Sight-saving treatment listed on Pharmaceutical Benefits Scheme
The Macular Degeneration Foundation (MDF) today welcomed the decision by the Federal Government to list the sight-saving treatment, Lucentis®; on the Pharmaceutical Benefits Scheme (PBS) from 1 August 2007.
Chief Executive Officer of the MDF, Julie Heraghty said, “This is fantastic news. It means that some 17,700 Australians diagnosed with wet age-related macular degeneration (AMD) each year, could potentially have their existing sight saved and for some even restore vision.”
Clinical trial results published in the New England Journal of Medicine last year show more than 78% of Lucentis-treated patients gained some vision.
The leading cause of blindness in Australia, macular degeneration (MD), affects one in seven Australians over the age of 50 and the incidence increases with age. An Access Economics Report released last year revealed that AMD costs Australians $2.6 billion a year.
Founding Director of the MDF and leading retina specialist, Dr Paul Beaumont said, “The Government’s decision is a giant step forward in the battle to beat macular degeneration. It is a great win for patients, their families and their carers across Australia.”
Ms Heraghty said, “We know that with wet MD, early detection and treatment is critical in order to save sight. Having a treatment that has been approved by the regulatory authority and is also PBS reimbursed is the best result that we could have expected.”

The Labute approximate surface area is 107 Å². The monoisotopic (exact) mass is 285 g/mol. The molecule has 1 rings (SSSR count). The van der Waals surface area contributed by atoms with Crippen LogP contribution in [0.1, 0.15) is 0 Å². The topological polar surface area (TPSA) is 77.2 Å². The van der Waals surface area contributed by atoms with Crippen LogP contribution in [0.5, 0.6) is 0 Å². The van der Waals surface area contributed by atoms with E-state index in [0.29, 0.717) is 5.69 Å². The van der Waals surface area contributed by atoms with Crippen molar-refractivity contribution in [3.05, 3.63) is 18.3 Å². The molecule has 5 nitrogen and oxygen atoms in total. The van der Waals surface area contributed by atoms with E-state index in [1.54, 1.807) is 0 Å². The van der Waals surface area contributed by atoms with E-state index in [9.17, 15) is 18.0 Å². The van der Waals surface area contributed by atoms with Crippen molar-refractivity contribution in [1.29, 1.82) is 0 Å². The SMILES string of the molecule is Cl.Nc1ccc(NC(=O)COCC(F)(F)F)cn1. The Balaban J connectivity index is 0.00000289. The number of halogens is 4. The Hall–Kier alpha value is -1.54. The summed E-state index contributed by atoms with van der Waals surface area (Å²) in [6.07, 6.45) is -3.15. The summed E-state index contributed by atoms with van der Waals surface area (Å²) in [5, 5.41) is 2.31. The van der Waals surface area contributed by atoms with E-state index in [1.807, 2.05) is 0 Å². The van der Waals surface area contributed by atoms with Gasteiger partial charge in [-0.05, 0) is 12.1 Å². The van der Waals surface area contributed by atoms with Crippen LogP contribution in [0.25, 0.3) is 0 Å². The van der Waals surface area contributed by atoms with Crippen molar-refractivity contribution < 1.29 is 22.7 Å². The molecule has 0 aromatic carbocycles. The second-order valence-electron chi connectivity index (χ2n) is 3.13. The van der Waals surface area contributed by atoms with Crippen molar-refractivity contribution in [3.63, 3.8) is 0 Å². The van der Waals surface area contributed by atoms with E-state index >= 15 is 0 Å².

“Macular degeneration is silently taking away the sight of many aged Australians. A recent report identified the psychological impact of vision loss through MD was comparable to that of cancer. The incidence of fractures and falls is also having an impact on quality of life for older Australians,” said Ms Heraghty.
An 83 year old Victorian, Mrs Irene Ryan, has been receiving the treatment for Wet AMD since August last year and stated that it has made a significant difference to her vision and quality of life.
“Before the treatment, everything was very blurry. I couldn’t see the faces of people coming towards me or cross the road safely because the MD was affecting my central vision. Since receiving the treatment, I have really noticed an improvement in my vision, which enables me to continue being an independent person with quality of life.” said Mrs Ryan.
Posted: 6 June 2007